Infinite Baffle Subwoofer Design-Build Project

“Honey, I am going to cut a hole in the family room floor” …I said to my wife after deciding to design, build, and install an Infinite Baffle (IB) subwoofer system for my vintage audio system.

I first started toying with the idea of adding a subwoofer to my family room system after the restoration of my Sansui AU-717 integrated amplifier, Sansui TU-717 tuner, and JBL L96 10” three-way speakers. I really wanted the system to produce the full 20-20,000 Hz audio spectrum or better, and the L96’s would only get me down to 30 Hz or so.

My quest for 20Hz-or-better began by looking at “on-floor” subwoofers before I discovered the IB concept. I researched Velodyne, DIY kits, and other brands and listened to alot of units in stores. A local high-end store near my home offers a generous demo program so I brought home a used Velodyne HGS-12 to test. Once I placed the unit in the room I realized it was gigantic! My wife laughed as she saw me wrestling it into various positions and asked “what in the world are you doing now?”. The sound was OK but it was not nearly as uni-directional as many manufacturers claim subwoofers to be and it sounded like it bottomed-out a couple of times, which alarmed me. So not coming close to meeting the Wife Acceptance Factor (WAF) and the lackluster audio, in my application at least, meant it had to go back to the store. I came across an “under-floor” Boston Acoustics model on their web site that intrigued me because it fit between floor joists and vented its output into the room through a HVAC-type vent, if you will. “Slick-looking concept”, I thought, but its price point and mandatory amplifier made me cross it off the list.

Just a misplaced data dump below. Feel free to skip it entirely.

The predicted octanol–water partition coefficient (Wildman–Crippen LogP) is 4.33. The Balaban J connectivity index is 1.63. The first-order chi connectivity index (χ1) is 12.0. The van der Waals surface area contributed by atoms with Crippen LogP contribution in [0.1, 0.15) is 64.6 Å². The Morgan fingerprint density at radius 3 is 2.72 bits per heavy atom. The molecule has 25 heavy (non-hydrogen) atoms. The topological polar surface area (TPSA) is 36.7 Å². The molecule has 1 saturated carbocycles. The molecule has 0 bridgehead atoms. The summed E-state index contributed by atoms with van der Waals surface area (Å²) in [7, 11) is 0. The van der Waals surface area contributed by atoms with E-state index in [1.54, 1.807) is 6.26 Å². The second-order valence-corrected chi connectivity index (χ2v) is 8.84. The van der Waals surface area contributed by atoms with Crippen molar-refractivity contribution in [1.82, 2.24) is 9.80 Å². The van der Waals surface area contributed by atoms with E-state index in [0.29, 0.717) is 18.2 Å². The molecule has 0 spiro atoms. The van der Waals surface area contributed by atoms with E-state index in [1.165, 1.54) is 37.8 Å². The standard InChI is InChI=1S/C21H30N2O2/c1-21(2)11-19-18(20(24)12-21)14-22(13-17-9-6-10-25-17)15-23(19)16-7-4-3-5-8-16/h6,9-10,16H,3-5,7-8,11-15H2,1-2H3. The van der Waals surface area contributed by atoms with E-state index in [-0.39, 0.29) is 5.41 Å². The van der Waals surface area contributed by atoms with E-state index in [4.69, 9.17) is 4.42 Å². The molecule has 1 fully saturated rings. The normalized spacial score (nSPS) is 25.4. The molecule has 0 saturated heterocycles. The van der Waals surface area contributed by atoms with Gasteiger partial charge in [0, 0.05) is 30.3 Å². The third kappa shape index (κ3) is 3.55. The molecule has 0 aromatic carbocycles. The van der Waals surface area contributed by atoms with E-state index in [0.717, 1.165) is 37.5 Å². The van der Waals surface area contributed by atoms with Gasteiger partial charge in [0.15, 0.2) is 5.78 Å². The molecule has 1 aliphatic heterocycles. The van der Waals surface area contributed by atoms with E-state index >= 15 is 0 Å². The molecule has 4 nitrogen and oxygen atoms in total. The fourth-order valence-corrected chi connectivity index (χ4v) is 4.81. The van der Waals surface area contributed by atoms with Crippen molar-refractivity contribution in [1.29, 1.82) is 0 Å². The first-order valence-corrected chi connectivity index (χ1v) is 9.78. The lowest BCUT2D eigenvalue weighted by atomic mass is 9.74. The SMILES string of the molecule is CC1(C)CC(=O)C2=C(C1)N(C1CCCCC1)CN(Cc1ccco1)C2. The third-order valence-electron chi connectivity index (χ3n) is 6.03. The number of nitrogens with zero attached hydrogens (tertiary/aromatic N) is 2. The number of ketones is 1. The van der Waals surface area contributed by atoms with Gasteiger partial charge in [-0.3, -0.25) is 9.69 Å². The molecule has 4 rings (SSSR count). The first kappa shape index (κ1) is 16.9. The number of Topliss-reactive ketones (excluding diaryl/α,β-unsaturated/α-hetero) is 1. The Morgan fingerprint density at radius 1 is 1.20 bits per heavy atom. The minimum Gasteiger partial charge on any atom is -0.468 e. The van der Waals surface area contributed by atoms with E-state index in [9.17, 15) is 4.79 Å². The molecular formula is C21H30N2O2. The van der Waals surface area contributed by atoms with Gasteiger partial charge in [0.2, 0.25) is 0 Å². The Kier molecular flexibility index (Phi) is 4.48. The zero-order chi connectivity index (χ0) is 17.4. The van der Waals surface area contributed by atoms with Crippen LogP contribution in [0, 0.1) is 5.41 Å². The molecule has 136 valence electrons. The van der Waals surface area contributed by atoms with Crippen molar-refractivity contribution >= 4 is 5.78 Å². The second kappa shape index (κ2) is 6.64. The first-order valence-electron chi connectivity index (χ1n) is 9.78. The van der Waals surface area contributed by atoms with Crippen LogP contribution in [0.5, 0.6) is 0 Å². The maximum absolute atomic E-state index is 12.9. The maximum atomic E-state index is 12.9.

Infinite Baffle subwoofer design scheme

As a regular member of I posted my query for input from the experts there and sure enough someone posted a link to the web site called The Cult of the Infinitely Baffled. I was amused and amazed at the lengths some of these guys (I believe they are all guys) go to in their quest for room shaking bass response. I also leaned that IB subs are very musical, which was my main motivation here with movies being secondary, whereas different off-the–shelf subs vary greatly in their capacity to cleanly and accurately reproduce musical bass.